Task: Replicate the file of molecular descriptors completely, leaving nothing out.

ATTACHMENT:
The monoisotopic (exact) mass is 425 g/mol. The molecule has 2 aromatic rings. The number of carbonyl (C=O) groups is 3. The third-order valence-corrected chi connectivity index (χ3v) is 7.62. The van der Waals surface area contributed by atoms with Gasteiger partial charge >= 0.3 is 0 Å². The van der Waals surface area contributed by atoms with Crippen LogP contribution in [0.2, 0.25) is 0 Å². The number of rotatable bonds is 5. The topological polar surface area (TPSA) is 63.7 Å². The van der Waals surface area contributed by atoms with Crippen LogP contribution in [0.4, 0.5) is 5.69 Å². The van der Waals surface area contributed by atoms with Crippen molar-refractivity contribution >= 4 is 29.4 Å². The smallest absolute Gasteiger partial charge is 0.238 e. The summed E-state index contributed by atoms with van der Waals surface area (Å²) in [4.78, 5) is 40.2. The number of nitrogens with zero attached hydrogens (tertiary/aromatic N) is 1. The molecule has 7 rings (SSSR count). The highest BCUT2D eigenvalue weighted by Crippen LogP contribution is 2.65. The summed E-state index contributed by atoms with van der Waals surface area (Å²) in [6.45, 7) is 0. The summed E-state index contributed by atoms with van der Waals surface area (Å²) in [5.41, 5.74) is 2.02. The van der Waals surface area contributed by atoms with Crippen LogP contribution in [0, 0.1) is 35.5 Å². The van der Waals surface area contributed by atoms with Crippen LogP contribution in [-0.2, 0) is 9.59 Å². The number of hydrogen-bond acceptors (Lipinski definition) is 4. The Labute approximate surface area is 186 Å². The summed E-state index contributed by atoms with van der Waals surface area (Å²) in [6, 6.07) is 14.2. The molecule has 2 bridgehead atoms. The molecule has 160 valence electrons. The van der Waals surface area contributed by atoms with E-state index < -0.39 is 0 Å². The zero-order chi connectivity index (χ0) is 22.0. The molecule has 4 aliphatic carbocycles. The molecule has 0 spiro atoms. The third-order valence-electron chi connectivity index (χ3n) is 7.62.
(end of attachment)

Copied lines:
The monoisotopic (exact) mass is 425 g/mol. The molecule has 2 aromatic rings. The number of carbonyl (C=O) groups is 3. The third-order valence-corrected chi connectivity index (χ3v) is 7.62. The van der Waals surface area contributed by atoms with Gasteiger partial charge >= 0.3 is 0 Å². The van der Waals surface area contributed by atoms with Crippen LogP contribution in [0.2, 0.25) is 0 Å². The number of rotatable bonds is 5. The topological polar surface area (TPSA) is 63.7 Å². The van der Waals surface area contributed by atoms with Crippen LogP contribution in [0.4, 0.5) is 5.69 Å². The van der Waals surface area contributed by atoms with Crippen molar-refractivity contribution >= 4 is 29.4 Å². The smallest absolute Gasteiger partial charge is 0.238 e. The summed E-state index contributed by atoms with van der Waals surface area (Å²) in [4.78, 5) is 40.2. The number of nitrogens with zero attached hydrogens (tertiary/aromatic N) is 1. The molecule has 7 rings (SSSR count). The highest BCUT2D eigenvalue weighted by Crippen LogP contribution is 2.65. The summed E-state index contributed by atoms with van der Waals surface area (Å²) in [6.45, 7) is 0. The summed E-state index contributed by atoms with van der Waals surface area (Å²) in [5.41, 5.74) is 2.02. The van der Waals surface area contributed by atoms with Crippen LogP contribution in [0, 0.1) is 35.5 Å². The van der Waals surface area contributed by atoms with Crippen LogP contribution in [-0.2, 0) is 9.59 Å². The number of hydrogen-bond acceptors (Lipinski definition) is 4. The Labute approximate surface area is 186 Å². The summed E-state index contributed by atoms with van der Waals surface area (Å²) in [6, 6.07) is 14.2. The molecule has 2 bridgehead atoms. The molecule has 160 valence electrons. The van der Waals surface area contributed by atoms with E-state index < -0.39 is 0 Å². The zero-order chi connectivity index (χ0) is 22.0. The molecule has 4 aliphatic carbocycles. The molecule has 0 spiro atoms. The third-order valence-electron chi connectivity index (χ3n) is 7.62.